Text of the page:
For a moment there was a very evil grin on the faces of Fred and George.

Then they turned serious. "But Harry, we don't really know how to do anything like that -"

"So figure it out," Harry said. "I have confidence in you. Not total confidence, but if you can't do it, tell me that, and I'll try someone else, or do it myself. If you have a really good idea - for both the ridiculous story, and how to convince Rita Skeeter and her editors to print it - then you can go ahead and do it. But don't go with something mediocre. If you can't come up with something awesome, just say so."

Fred and George exchanged worried glances.

"I can't think of anything," said George.

"Neither can I," said Fred. "Sorry."

Harry stared at them.

And then Harry began to explain how you went about thinking of things.

It had been known to take longer than two seconds, said Harry.

You never called any question impossible, said Harry, until you had taken an actual clock and thought about it for five minutes, by the motion of the minute hand. Not five minutes metaphorically, five minutes by a physical clock.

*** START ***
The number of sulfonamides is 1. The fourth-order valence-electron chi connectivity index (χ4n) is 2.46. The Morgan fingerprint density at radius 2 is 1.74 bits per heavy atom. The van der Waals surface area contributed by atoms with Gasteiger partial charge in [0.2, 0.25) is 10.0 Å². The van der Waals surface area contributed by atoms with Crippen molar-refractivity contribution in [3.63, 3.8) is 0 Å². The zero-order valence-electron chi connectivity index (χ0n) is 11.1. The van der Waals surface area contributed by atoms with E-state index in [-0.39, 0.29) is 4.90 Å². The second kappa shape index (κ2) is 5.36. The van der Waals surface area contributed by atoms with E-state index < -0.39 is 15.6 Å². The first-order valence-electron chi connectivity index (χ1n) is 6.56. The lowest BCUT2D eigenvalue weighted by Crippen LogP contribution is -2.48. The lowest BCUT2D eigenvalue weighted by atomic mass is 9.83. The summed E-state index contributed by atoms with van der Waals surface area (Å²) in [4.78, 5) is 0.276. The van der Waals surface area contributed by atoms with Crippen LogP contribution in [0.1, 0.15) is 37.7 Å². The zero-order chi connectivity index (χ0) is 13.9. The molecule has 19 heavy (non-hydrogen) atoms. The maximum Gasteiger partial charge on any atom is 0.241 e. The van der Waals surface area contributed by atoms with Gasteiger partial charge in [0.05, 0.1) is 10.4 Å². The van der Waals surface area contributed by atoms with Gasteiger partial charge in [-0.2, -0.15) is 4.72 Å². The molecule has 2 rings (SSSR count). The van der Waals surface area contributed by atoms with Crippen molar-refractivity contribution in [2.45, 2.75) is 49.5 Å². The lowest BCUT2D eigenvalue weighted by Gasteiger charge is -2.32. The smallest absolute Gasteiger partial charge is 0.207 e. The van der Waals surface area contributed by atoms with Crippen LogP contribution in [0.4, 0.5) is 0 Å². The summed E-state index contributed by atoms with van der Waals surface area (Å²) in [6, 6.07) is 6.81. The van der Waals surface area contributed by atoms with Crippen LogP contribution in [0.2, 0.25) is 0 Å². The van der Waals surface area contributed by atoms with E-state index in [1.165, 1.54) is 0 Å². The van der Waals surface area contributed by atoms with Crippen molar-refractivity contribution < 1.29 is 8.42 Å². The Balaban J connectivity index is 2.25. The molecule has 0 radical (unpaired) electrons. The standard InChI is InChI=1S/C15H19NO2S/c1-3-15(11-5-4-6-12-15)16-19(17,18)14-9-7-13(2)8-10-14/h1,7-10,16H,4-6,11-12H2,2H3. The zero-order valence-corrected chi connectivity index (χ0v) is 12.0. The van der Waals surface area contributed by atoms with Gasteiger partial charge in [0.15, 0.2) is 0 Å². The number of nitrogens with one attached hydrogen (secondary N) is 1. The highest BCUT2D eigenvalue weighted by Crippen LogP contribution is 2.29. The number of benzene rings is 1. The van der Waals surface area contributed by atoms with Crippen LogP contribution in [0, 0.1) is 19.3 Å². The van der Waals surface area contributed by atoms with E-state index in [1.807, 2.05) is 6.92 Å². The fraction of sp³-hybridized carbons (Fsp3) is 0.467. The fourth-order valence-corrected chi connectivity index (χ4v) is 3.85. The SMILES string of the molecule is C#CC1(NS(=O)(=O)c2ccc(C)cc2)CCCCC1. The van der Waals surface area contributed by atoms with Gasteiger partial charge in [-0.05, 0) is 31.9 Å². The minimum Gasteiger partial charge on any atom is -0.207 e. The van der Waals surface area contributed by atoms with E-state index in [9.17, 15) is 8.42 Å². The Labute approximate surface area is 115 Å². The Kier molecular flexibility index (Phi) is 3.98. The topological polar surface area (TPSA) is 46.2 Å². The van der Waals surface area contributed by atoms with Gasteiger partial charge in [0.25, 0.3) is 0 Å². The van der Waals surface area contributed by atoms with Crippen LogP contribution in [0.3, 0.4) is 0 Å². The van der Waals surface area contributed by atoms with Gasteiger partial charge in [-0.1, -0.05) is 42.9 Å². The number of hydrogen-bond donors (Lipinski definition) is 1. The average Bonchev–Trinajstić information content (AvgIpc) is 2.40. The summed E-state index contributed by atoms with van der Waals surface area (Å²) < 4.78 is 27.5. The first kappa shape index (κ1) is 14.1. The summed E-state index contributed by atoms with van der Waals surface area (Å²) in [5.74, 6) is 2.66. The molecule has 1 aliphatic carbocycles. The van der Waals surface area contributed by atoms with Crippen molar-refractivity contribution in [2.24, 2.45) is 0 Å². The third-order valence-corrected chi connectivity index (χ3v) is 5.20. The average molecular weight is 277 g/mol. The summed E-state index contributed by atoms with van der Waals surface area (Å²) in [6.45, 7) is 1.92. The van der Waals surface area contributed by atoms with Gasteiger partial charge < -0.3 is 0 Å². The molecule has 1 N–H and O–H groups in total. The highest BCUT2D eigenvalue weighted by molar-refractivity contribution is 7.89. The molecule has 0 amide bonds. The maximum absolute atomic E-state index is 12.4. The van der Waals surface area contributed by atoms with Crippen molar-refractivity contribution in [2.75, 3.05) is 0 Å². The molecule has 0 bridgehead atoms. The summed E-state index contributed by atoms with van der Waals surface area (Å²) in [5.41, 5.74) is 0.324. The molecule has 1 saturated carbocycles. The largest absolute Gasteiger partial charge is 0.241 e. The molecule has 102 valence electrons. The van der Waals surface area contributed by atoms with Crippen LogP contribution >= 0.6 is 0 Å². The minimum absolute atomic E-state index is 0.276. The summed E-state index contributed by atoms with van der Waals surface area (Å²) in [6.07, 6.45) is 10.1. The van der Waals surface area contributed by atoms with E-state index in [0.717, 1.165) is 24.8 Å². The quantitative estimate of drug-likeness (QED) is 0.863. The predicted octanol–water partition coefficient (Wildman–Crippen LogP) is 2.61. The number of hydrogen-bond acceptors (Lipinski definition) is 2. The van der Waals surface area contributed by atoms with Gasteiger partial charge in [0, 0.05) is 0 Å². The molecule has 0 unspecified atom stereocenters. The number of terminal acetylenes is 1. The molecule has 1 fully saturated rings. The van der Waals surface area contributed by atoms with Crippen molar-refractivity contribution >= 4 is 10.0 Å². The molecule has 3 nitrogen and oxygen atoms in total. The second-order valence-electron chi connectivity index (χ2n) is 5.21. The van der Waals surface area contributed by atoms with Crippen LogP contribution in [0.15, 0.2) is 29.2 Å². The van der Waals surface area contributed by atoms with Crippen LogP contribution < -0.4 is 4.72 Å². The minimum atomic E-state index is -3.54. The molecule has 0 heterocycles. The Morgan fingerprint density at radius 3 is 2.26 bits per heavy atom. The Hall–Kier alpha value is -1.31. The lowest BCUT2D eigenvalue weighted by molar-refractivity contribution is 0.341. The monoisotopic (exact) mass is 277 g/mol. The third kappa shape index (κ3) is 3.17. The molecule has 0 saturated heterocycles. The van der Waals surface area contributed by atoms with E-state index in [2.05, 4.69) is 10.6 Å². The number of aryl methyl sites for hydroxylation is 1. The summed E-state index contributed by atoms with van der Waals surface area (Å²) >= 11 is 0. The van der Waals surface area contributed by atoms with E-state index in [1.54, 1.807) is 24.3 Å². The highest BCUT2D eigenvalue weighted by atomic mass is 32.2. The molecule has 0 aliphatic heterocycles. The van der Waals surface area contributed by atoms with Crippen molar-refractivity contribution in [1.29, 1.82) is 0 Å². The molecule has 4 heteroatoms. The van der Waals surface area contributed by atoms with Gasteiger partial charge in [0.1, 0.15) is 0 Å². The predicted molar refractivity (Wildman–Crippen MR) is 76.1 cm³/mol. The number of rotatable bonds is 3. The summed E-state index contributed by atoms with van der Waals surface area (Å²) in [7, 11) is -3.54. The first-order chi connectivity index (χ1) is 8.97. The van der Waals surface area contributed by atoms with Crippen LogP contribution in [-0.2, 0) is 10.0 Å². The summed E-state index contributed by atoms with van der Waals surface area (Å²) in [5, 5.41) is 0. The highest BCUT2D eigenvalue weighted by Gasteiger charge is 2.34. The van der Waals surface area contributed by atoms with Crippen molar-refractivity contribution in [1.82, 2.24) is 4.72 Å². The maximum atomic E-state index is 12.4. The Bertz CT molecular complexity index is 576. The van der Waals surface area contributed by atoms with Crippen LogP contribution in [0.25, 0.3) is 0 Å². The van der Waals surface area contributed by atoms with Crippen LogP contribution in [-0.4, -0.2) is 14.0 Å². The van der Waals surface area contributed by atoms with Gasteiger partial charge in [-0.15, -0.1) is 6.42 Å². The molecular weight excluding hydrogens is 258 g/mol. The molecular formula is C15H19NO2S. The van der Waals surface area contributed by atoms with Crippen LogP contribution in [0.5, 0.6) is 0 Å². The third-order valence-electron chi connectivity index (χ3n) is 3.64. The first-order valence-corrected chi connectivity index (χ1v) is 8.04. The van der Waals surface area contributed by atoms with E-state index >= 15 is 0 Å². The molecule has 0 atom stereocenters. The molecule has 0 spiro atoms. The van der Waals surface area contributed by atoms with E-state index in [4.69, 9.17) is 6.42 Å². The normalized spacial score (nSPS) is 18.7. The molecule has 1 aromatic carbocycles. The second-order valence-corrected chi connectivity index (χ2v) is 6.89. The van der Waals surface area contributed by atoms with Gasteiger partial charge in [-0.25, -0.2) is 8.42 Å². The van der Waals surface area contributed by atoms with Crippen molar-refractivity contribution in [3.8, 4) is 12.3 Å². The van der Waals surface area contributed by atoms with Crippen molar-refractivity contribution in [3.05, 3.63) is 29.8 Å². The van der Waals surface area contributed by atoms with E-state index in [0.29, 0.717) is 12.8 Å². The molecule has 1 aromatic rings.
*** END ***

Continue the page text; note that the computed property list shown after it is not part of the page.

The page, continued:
And furthermore, Harry said, his voice emphatic and his right hand thumping hard on the floor, you did not start out immediately looking for solutions.

Harry then launched into an explanation of a test done by someone named Norman Maier, who was something called an organizational psychologist, and who'd asked two different sets of problem-solving groups to tackle a problem.

The problem, Harry said, had involved three employees doing three jobs. The junior employee wanted to just do the easiest job. The senior employee wanted to rotate between jobs, to avoid boredom. An efficiency expert had recommended giving the junior person the easiest job and the senior person the hardest job, which would be 20% more productive.

One set of problem-solving groups had been given the instruction "Do not propose solutions until the problem has been discussed as thoroughly as possible without suggesting any."

The other set of problem-solving groups had been given no instructions. And those people had done the natural thing, and reacted to the presence of a problem by proposing solutions. And people had gotten attached to those solutions, and started fighting about them, and arguing about the relative importance of freedom versus efficiency and so on.